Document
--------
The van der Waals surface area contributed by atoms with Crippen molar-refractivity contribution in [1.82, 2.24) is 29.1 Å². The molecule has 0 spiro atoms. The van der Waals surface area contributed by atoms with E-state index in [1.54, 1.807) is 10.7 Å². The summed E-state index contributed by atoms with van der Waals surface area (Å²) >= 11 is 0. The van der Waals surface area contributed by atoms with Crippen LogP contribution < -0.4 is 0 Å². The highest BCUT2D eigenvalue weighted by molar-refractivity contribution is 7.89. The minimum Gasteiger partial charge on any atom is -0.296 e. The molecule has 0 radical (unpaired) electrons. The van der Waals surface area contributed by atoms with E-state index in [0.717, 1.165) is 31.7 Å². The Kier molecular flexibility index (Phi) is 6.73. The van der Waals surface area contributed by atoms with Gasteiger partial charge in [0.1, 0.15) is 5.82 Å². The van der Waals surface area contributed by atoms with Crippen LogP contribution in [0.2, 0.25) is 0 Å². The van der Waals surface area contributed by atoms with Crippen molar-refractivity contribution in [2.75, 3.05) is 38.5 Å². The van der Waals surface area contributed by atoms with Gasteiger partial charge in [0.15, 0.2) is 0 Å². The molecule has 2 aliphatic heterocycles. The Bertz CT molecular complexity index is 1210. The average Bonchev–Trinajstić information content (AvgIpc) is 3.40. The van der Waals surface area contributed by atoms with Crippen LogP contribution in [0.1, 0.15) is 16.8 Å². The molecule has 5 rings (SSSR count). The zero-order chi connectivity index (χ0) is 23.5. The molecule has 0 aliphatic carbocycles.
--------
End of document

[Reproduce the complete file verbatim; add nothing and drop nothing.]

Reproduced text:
The van der Waals surface area contributed by atoms with Crippen molar-refractivity contribution in [1.82, 2.24) is 29.1 Å². The molecule has 0 spiro atoms. The van der Waals surface area contributed by atoms with E-state index in [1.54, 1.807) is 10.7 Å². The summed E-state index contributed by atoms with van der Waals surface area (Å²) >= 11 is 0. The van der Waals surface area contributed by atoms with Crippen LogP contribution < -0.4 is 0 Å². The highest BCUT2D eigenvalue weighted by molar-refractivity contribution is 7.89. The minimum Gasteiger partial charge on any atom is -0.296 e. The molecule has 0 radical (unpaired) electrons. The van der Waals surface area contributed by atoms with E-state index in [0.717, 1.165) is 31.7 Å². The Kier molecular flexibility index (Phi) is 6.73. The van der Waals surface area contributed by atoms with Gasteiger partial charge in [0.1, 0.15) is 5.82 Å². The van der Waals surface area contributed by atoms with Crippen LogP contribution in [0.2, 0.25) is 0 Å². The van der Waals surface area contributed by atoms with Crippen molar-refractivity contribution in [2.75, 3.05) is 38.5 Å². The van der Waals surface area contributed by atoms with Gasteiger partial charge in [0.15, 0.2) is 0 Å². The molecule has 2 aliphatic heterocycles. The Bertz CT molecular complexity index is 1210. The average Bonchev–Trinajstić information content (AvgIpc) is 3.40. The van der Waals surface area contributed by atoms with Crippen LogP contribution in [0.1, 0.15) is 16.8 Å². The molecule has 5 rings (SSSR count). The zero-order chi connectivity index (χ0) is 23.5. The molecule has 0 aliphatic carbocycles.